Jachnun is the breakfast carb of Yemen and you’ll want to get involved.
This is the tale of a Yemenite dish that has become a part of the mainstream Israeli cuisine: the Jachnun. Jachnun was once a dish served by Yemenite Jews on Saturday morning, but that just isn’t the case anymore. It’s eaten on Saturday morning because the Yemenite Jews cooked their jachnun pastry in the typical Shabbat chulent which cooks overnight, and because the Jewish people don’t cook on Saturday before sundown, Jachnun was the perfect dish to cook on a low heat overnight. Jachnun has now become a staple dish in many working mother’s home in Israel because of the simplicity of it and the low price of it– it’s the perfect slowcooker food.
The mass market grocery stores of Israel all carry a variety of ready-made, frozen jachnun options that are meant to just be thrown in the oven or slowcooker for a delish, easy tofu-of-pastries type dish. It’s easy enough to make it sweet, savory, or just about anything in between. This frozen jachnun business is just disrespecting a dish with a lot of cultural history behind it, though (that’s my personal, professional chef opinion). By preparing jachnun from scratch, you have the benefit of a few things like controlling the ingredients that go in to a dish (quality is everything), as well of the satisfaction of knowing that it’s going to taste better, and fresher than any store bought product. But such is the case with any food, right? Would you rather have a frozen sandwich or one you just concocted from fresh ingredients in your kitchen? Same scenario. So how does one prepare home-made jachnun? Very simple.
The jachnun pastry is basically bonded butter or margarine puff pastry dough that is processed a couple of times to create a more traditional puff pastry type dough, that is later rolled into a tubular shape in the end and bonded together, yet again, with more butter or margarine (a hint of salt and sugar). In Yemen, where the dish was created, they used clarified butter to give it a sweeter finish and served the completed dish with halva, which is a sweet treat made from sesame seeds. The traditional take on serving jachnun is very different than the way it is served today. The most popular, current way to cook the jachnun is in an oven on low heat overnight. Once it’s finished cooking, the aroma is guaranteed to fill your house with a sweet, delicious scent that lasts for hours. If Americans bake chocolate chip cookies or muffins to make their homes smell inviting, jachnun is almost certainly the Middle Eastern answer to home aromatics. Here is a great and simple recipe if you’d like to prepare it at home.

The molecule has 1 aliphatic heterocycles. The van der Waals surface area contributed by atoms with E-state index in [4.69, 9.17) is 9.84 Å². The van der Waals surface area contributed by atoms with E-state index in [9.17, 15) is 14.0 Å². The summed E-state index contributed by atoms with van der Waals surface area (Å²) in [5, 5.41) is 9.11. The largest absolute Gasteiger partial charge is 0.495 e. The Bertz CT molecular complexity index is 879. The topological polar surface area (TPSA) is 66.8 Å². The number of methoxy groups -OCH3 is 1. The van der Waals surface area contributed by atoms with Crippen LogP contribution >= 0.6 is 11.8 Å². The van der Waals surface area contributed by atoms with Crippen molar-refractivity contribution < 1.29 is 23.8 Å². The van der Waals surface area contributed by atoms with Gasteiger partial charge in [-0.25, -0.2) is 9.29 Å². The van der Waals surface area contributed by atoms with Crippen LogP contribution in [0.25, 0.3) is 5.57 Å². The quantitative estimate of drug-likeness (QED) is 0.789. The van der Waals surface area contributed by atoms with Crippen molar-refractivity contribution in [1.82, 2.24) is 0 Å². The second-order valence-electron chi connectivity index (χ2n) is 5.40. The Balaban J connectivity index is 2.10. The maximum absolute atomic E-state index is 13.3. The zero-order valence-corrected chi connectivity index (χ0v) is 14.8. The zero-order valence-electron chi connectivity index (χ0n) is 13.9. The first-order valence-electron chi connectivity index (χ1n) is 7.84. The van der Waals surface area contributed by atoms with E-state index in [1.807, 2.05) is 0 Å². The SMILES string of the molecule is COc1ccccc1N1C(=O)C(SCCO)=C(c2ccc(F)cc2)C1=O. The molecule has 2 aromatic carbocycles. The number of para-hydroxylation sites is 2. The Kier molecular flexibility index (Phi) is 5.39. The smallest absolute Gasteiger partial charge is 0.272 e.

READ MORE: 10 Israeli Food Trends to Watch in 2016
So what do we accompany this overnight delight with? The traditional Yemenite side dish is a hardboiled egg, with two condiments: schug (which is a Yemenite hot sauce made from green hot peppers, fresh coriander, garlic, olive oil and spices), and the other accompaniment is crushed, fresh tomatoes. Do not even think about using the canned stuff. Flavor is the world to people with decent tastebuds. The texture of jachnun is soft, delicate dough that melts in your mouth versus the crunchy, hard texture of a regular puff pastry. Your senses are tricked into thinking, “Oh, dessert!” from the soft, sweet lingering scent around the dish, but the first bite usually allows a savory, nutty complex set of flavors to kick in.
For the jachnun-newbies out there, get your feet wet with the frozen stuff and then move on to homemade. Get creative, and wild– serve it with guacamole or cheese sauce. Have fun with your food and make it to your liking!
Tweet your jachnun and other recipe pics at us at @luxuryspot.